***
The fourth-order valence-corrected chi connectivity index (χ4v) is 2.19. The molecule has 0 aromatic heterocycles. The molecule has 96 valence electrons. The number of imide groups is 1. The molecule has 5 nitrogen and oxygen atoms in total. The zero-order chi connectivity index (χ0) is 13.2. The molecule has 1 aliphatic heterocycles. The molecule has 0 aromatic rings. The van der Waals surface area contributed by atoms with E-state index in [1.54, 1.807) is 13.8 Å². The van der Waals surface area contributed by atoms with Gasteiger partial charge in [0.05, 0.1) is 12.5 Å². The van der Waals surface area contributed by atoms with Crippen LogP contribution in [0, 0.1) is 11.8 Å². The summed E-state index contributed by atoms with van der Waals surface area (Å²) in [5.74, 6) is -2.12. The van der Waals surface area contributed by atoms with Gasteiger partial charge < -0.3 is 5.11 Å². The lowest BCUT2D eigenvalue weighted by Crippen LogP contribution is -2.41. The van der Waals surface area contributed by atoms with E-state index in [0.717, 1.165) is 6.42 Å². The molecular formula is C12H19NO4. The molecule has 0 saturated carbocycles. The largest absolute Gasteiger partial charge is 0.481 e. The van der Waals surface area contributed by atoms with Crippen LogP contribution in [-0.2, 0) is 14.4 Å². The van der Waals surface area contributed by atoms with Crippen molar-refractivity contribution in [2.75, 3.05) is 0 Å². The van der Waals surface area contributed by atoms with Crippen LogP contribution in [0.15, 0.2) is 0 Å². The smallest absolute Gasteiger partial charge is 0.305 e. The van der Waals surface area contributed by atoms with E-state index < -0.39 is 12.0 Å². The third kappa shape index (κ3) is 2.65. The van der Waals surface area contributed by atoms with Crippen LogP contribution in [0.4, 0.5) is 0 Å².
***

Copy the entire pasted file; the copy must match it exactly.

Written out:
The fourth-order valence-corrected chi connectivity index (χ4v) is 2.19. The molecule has 0 aromatic heterocycles. The molecule has 96 valence electrons. The number of imide groups is 1. The molecule has 5 nitrogen and oxygen atoms in total. The zero-order chi connectivity index (χ0) is 13.2. The molecule has 1 aliphatic heterocycles. The molecule has 0 aromatic rings. The van der Waals surface area contributed by atoms with E-state index in [1.54, 1.807) is 13.8 Å². The van der Waals surface area contributed by atoms with Gasteiger partial charge in [0.05, 0.1) is 12.5 Å². The van der Waals surface area contributed by atoms with Crippen LogP contribution in [0, 0.1) is 11.8 Å². The summed E-state index contributed by atoms with van der Waals surface area (Å²) in [5.74, 6) is -2.12. The van der Waals surface area contributed by atoms with Gasteiger partial charge < -0.3 is 5.11 Å². The lowest BCUT2D eigenvalue weighted by Crippen LogP contribution is -2.41. The van der Waals surface area contributed by atoms with E-state index in [0.717, 1.165) is 6.42 Å². The molecular formula is C12H19NO4. The molecule has 0 saturated carbocycles. The largest absolute Gasteiger partial charge is 0.481 e. The van der Waals surface area contributed by atoms with Crippen LogP contribution in [-0.2, 0) is 14.4 Å². The van der Waals surface area contributed by atoms with Crippen molar-refractivity contribution in [2.75, 3.05) is 0 Å². The van der Waals surface area contributed by atoms with Crippen LogP contribution in [0.15, 0.2) is 0 Å². The smallest absolute Gasteiger partial charge is 0.305 e. The van der Waals surface area contributed by atoms with E-state index < -0.39 is 12.0 Å². The third kappa shape index (κ3) is 2.65. The van der Waals surface area contributed by atoms with Crippen LogP contribution in [0.4, 0.5) is 0 Å².